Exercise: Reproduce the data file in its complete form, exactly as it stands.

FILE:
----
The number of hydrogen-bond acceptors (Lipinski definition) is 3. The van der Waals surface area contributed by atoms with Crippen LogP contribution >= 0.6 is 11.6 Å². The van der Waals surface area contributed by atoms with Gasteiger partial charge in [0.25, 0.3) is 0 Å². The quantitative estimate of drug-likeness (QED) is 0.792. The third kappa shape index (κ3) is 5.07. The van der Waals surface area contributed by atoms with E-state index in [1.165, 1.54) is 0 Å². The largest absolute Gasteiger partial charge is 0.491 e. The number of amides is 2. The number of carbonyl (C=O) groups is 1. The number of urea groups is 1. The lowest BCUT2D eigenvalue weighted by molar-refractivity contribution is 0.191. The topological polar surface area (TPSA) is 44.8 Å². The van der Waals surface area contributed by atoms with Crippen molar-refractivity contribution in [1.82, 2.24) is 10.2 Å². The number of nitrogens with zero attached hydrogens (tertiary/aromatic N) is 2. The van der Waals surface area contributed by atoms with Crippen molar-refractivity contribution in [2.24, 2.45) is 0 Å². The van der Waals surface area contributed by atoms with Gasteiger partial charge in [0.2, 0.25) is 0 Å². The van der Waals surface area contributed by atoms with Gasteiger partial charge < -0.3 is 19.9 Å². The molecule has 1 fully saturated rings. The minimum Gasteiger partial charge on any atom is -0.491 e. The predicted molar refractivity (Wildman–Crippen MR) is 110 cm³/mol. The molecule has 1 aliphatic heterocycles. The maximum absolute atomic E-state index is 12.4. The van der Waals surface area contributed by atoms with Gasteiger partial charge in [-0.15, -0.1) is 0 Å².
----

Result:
The number of hydrogen-bond acceptors (Lipinski definition) is 3. The van der Waals surface area contributed by atoms with Crippen LogP contribution >= 0.6 is 11.6 Å². The van der Waals surface area contributed by atoms with Gasteiger partial charge in [0.25, 0.3) is 0 Å². The quantitative estimate of drug-likeness (QED) is 0.792. The third kappa shape index (κ3) is 5.07. The van der Waals surface area contributed by atoms with E-state index in [1.165, 1.54) is 0 Å². The largest absolute Gasteiger partial charge is 0.491 e. The number of amides is 2. The number of carbonyl (C=O) groups is 1. The number of urea groups is 1. The lowest BCUT2D eigenvalue weighted by molar-refractivity contribution is 0.191. The topological polar surface area (TPSA) is 44.8 Å². The van der Waals surface area contributed by atoms with Crippen molar-refractivity contribution in [1.82, 2.24) is 10.2 Å². The number of nitrogens with zero attached hydrogens (tertiary/aromatic N) is 2. The van der Waals surface area contributed by atoms with Crippen molar-refractivity contribution in [2.24, 2.45) is 0 Å². The van der Waals surface area contributed by atoms with Gasteiger partial charge in [0.2, 0.25) is 0 Å². The van der Waals surface area contributed by atoms with Gasteiger partial charge < -0.3 is 19.9 Å². The molecule has 1 fully saturated rings. The minimum Gasteiger partial charge on any atom is -0.491 e. The predicted molar refractivity (Wildman–Crippen MR) is 110 cm³/mol. The molecule has 1 aliphatic heterocycles. The maximum absolute atomic E-state index is 12.4. The van der Waals surface area contributed by atoms with Gasteiger partial charge in [-0.15, -0.1) is 0 Å².